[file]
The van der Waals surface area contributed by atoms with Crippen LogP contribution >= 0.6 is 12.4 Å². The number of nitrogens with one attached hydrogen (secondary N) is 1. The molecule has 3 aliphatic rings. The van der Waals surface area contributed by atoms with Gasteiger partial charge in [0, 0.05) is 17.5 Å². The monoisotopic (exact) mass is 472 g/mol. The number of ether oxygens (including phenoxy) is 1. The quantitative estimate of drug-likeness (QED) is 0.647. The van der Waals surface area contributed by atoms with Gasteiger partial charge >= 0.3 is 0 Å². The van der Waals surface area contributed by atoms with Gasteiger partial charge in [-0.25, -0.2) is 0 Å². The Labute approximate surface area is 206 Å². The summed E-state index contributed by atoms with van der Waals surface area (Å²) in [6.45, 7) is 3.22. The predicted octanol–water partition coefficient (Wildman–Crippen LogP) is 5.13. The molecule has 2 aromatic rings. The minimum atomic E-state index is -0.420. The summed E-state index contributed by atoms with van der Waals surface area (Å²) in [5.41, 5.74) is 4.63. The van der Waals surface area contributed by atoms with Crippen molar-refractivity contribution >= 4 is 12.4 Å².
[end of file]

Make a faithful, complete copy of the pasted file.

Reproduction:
The van der Waals surface area contributed by atoms with Crippen LogP contribution >= 0.6 is 12.4 Å². The number of nitrogens with one attached hydrogen (secondary N) is 1. The molecule has 3 aliphatic rings. The van der Waals surface area contributed by atoms with Gasteiger partial charge in [0, 0.05) is 17.5 Å². The monoisotopic (exact) mass is 472 g/mol. The number of ether oxygens (including phenoxy) is 1. The quantitative estimate of drug-likeness (QED) is 0.647. The van der Waals surface area contributed by atoms with Gasteiger partial charge >= 0.3 is 0 Å². The van der Waals surface area contributed by atoms with Gasteiger partial charge in [-0.25, -0.2) is 0 Å². The Labute approximate surface area is 206 Å². The summed E-state index contributed by atoms with van der Waals surface area (Å²) in [6.45, 7) is 3.22. The predicted octanol–water partition coefficient (Wildman–Crippen LogP) is 5.13. The molecule has 2 aromatic rings. The minimum atomic E-state index is -0.420. The summed E-state index contributed by atoms with van der Waals surface area (Å²) in [5.41, 5.74) is 4.63. The van der Waals surface area contributed by atoms with Crippen molar-refractivity contribution >= 4 is 12.4 Å².